So some towers are better candidates for collocation than others? Yes, Mr. Behr told the inquiring webinar participant. “I had mentioned that some AM stations have multiple towers and those stations may be excellent candidates. A tower can be chosen that has minimum power and an operating schedule that is compatible with maintenance operations.”

On the other hand, he continued, “You may find various towers you won’t want to fool with, maybe because they are in less desirable locations, in swamps and such. Each site has to be evaluated, but I expect fully half of the AM towers across the United States are collocation candidates.”

A follow-up question: How can an engineer or wireless carrier find out if a tower spotted in a desired location will meet a coverage requirement?

“Clearly when the site guys are out in the field and scouting around, they may find these towers,” Mr. Behr said. “One problem is that many of the towers are not identified. Not only are they back away from accessible areas, many are under 200 feet and there won’t be any antenna registration numbers to track back.

“So the easiest thing to do is put in the principal coordinates in our tool at LBA, (The Tool Access Shown Here), and let it tell you who the tower belongs to, and its owner’s contact information, and so forth. If the station has another tower somewhere in the vicinity, that information will show up, too. Use the tool—it’s free—and see just what’s out there.”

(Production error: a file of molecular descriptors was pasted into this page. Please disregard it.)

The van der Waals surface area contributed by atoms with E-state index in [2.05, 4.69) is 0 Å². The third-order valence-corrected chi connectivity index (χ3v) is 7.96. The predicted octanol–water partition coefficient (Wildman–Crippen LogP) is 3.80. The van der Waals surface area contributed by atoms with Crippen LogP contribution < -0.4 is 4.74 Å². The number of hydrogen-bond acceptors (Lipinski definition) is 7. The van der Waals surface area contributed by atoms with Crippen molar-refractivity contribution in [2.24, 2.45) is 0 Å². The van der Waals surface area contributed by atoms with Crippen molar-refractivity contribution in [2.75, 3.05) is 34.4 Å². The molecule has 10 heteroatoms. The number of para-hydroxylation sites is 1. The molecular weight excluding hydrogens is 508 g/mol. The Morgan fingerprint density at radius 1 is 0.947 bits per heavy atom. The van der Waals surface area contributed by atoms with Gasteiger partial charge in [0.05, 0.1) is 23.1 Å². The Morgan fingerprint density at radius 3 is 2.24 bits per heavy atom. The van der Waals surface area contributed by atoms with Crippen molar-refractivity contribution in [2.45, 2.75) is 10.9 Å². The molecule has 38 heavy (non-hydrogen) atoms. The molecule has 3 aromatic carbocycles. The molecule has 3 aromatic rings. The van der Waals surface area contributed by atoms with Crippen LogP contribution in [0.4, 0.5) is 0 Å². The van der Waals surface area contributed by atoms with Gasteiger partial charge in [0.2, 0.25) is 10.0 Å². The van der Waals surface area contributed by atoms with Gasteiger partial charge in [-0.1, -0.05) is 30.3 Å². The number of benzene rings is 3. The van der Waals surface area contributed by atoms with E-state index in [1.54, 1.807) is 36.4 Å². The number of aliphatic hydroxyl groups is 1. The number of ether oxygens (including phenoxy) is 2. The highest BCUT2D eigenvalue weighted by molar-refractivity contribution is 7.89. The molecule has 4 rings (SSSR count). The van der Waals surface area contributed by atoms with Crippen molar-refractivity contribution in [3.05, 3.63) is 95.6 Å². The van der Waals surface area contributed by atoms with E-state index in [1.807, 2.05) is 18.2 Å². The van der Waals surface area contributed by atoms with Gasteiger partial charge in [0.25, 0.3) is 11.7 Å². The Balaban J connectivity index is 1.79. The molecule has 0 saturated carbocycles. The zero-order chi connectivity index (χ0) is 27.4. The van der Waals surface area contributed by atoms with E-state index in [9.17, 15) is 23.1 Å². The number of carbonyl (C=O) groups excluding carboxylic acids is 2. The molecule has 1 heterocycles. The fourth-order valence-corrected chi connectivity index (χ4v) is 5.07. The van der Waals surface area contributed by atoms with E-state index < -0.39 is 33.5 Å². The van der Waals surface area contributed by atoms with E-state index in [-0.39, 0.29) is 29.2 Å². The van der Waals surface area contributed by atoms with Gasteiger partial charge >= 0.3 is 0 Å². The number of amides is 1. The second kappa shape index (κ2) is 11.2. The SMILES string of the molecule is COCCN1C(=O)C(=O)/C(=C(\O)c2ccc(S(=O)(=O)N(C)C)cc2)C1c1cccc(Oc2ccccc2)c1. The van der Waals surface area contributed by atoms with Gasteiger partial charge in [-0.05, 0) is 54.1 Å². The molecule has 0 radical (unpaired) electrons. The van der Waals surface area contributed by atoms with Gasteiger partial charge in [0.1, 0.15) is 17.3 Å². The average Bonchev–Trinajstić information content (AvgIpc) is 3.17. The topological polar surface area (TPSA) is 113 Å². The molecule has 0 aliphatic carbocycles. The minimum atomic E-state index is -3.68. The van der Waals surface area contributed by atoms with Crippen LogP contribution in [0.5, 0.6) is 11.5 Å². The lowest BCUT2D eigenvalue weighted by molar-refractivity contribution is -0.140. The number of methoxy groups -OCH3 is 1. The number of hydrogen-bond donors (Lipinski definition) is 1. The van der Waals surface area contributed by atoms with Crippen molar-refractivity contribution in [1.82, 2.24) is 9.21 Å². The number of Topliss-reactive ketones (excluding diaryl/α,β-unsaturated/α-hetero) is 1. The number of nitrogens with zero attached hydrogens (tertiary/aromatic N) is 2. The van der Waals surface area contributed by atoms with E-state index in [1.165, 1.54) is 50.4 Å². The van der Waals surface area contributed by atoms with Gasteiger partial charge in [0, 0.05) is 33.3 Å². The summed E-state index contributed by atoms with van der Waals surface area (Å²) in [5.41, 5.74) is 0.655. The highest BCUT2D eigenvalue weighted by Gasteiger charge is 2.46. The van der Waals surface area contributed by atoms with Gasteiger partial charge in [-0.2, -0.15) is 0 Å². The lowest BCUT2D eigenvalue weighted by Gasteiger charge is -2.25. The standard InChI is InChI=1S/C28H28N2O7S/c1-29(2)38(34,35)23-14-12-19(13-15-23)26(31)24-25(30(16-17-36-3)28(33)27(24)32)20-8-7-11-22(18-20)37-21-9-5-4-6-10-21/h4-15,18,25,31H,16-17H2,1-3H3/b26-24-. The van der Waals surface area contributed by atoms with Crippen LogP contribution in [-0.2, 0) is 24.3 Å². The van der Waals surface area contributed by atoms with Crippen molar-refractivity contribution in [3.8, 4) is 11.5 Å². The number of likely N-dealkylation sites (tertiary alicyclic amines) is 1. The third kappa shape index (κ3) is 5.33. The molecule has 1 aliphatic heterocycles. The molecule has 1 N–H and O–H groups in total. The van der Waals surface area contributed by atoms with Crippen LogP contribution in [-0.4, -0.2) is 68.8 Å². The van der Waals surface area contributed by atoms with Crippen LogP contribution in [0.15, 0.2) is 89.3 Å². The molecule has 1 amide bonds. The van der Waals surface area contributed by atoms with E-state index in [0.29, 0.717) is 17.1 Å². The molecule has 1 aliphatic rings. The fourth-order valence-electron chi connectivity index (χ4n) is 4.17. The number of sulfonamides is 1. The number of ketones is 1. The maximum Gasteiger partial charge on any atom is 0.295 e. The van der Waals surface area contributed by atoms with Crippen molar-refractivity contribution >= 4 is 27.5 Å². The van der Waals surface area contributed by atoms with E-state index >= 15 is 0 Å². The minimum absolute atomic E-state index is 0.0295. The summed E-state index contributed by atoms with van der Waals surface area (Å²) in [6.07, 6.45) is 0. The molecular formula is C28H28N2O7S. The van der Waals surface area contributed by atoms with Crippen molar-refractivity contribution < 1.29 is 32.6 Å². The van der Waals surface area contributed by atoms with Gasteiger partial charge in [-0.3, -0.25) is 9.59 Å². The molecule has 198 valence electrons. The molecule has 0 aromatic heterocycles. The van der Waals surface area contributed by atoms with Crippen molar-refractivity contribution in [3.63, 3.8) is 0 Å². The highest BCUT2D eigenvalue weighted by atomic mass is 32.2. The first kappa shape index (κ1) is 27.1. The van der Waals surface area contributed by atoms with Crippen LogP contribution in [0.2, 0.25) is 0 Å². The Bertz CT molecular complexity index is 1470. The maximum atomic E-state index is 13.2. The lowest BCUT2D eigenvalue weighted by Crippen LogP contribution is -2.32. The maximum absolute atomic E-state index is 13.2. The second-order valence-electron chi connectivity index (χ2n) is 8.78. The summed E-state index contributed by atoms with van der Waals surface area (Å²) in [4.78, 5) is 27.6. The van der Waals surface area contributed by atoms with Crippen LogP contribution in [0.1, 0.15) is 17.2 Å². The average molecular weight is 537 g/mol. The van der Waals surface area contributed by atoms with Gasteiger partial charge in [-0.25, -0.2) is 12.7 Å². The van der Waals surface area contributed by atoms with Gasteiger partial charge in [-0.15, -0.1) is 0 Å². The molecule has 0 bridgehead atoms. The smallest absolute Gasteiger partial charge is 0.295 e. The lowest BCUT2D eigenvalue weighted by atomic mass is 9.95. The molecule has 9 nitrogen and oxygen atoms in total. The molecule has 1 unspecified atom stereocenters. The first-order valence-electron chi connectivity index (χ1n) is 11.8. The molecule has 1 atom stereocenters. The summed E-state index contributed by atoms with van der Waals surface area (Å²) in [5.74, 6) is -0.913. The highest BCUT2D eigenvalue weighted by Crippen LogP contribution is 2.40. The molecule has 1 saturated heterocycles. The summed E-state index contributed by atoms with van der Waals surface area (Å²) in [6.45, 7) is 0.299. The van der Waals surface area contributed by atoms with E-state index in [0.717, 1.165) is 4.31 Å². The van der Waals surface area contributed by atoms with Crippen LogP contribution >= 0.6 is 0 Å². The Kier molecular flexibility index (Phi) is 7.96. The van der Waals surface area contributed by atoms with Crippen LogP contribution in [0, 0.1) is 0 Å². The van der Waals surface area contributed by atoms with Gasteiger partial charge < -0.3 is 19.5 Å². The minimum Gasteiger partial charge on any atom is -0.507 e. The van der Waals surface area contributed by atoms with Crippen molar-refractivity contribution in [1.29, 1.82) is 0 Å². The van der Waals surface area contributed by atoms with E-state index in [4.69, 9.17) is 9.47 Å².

The webinar presentation touched on two other solutions to AM and wireless conflict. One is for AM and wireless towers just to keep their distance from one another and avoid interference in the first place. The other is to “detune” a nearby tower that’s obstructing another’s signals so that the tower disappears in terms of its capacity to interfere.

The webinar—the slide presentation of which can be seen on the WCAI site here—also touched on the economics of collocations, meeting the safety needs of tower technicians, the impact of lightning on towers carrying AM and wireless signals, and the perspective of the Federal Communications Commission on collocation.

The bottom line: AM and wireless can co-exist. You probably heard it here first.

To discuss AM colocation options, contact Mike Britner at LBA Business Development or call him at 252-757-0279.

About The Author

LBA Group, Inc. has 50 years of experience in providing RF asset solutions and risk management for industrial and telecommunications infrastructure assets. The group is comprised of LBA Technology, a leading manufacturer and integrator of radio frequency systems, lightning protection, and EMC equipment for broadcast, industrial and government users worldwide; the professional engineering consultancy Lawrence Behr Associates, and LBA University, providing on-site and online professional training. The companies are based in Greenville, N.C., USA.